Education, Peculiar English

I Can’t Get No Satisfaction!

Some teaching techniques suggest using music in education. Music introduces a moment of relax. Music may increase motivation in students – the lesson will seem more interesting to them. Music is also a medium of systematic revision of vocabulary and grammar structures – recent studies have shown that on average a person listens to music from 6 to 8 hours a day – and it seems on the radios they keep playing the same songs all the time!

I decided to test this idea. Look what happened. I turned on the radio, I turned on the relaxation mode in my brain and I could hear Mick Jagger singing the famous: “I can’t get no satisfaction.” Did they really have to play a song with DOUBLE NEGATION?! Anyway, annoyed though I was by this DOUBLE NEGATION, I waited for the next song. Then, I understood what Steve Jobs meant when he said: “Sometimes life hits you in the head with a brick.” Pink Floyd did that with: “We don’t need no education!” – yes, actually you do! Jobs added: “Don’t lose faith.” – I didn’t. As Marvin Gaye sings: “Ain’t no mountain high enough!”

On the whole, what’s wrong with DOUBLE NEGATION?

You see a poor person, you can’t not help them. (You will help them.)

You receive a mail from your boss, you can’t not respond to it. (You will respond, or you have already done it…)

Your friends invite you to the best party ever, you can’t not come. (There is no party when you are away!)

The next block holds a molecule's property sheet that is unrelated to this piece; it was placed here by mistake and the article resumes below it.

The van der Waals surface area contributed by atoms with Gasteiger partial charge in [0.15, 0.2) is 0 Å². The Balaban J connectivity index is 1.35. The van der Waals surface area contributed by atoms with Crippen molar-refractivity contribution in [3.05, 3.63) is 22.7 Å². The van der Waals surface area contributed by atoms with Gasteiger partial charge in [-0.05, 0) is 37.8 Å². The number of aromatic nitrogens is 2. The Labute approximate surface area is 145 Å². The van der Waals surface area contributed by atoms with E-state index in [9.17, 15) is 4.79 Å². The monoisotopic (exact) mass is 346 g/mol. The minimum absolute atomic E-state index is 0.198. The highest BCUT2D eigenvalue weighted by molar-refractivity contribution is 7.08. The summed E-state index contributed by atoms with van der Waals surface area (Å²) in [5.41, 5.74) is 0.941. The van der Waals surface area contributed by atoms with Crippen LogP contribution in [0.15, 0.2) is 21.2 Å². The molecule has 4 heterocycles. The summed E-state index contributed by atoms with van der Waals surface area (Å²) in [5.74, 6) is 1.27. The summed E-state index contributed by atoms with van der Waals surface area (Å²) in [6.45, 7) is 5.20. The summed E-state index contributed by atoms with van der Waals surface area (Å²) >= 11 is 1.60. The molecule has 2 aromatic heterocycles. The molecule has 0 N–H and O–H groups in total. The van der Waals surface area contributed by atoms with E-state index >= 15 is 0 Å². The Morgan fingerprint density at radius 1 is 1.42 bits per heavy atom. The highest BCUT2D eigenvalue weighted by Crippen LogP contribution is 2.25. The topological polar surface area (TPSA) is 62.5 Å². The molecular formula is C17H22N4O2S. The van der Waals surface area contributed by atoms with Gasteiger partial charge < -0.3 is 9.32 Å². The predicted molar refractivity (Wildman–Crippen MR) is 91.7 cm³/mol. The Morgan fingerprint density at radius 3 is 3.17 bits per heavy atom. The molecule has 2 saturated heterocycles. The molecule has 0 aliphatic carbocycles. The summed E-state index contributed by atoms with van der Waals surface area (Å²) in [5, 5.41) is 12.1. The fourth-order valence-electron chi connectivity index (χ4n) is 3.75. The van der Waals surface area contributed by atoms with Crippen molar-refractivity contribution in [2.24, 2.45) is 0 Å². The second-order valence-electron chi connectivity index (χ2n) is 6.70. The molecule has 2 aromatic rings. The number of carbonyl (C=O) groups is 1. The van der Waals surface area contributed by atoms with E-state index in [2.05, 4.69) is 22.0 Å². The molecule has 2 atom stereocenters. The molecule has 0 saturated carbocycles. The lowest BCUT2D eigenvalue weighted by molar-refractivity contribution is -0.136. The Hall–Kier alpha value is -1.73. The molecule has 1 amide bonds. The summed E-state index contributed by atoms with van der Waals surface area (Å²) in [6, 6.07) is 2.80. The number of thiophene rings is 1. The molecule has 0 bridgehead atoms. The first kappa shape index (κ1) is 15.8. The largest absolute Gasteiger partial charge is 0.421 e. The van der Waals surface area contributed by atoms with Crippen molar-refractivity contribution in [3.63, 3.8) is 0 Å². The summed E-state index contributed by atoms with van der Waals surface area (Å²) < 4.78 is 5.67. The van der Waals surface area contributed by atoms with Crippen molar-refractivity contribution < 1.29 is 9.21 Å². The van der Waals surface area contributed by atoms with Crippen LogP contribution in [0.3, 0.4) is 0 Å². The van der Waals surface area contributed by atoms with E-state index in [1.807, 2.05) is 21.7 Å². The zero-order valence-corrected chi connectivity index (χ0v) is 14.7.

Skipping this lesson won’t do you no good! (so let’s study together!)

It seems DOUBLE NEGATION works well in certain contexts and in certain dialects of English it is most welcome. I believe that Julius Marx, an American comedian known as a master of quick wit, couldn’t tell me: “I cannot say that I do not disagree with you.” (If you follow his logic, it will turn out that he disagrees with somebody).

Education, Peculiar English

Why are you always complaining?

We all have the things we always do. We sometimes like them or not, but we cannot imagine our lives without doing them. I, for example, always eat chocolate. I always wake up early in the morning. I always read something in the evening. I always run away from problems. Always, always, always…

But wait… Does the word “always” always refer to your routines? Perhaps yes, yet some of the routines are not neutral for the other people… Look:


My friend bought some flowers and a bottle of expensive wine to celebrate the Women’s Day with his lady. However, as usually, she was unhappy about that. He only asked her: Why are you always complaining? Why are you always criticizing me?






If, in your opinion, a situation happens too often and you want to show your criticism, anger or irritation about it, you may want to use “always” with the Present Continuous to let the other person know about your emotions.

So… What is he always doing? What is she always doing? What are they always doing? And finally: What are you always doing? Share your ideas and look at these sentences. Enjoy!

Why are you always complaining?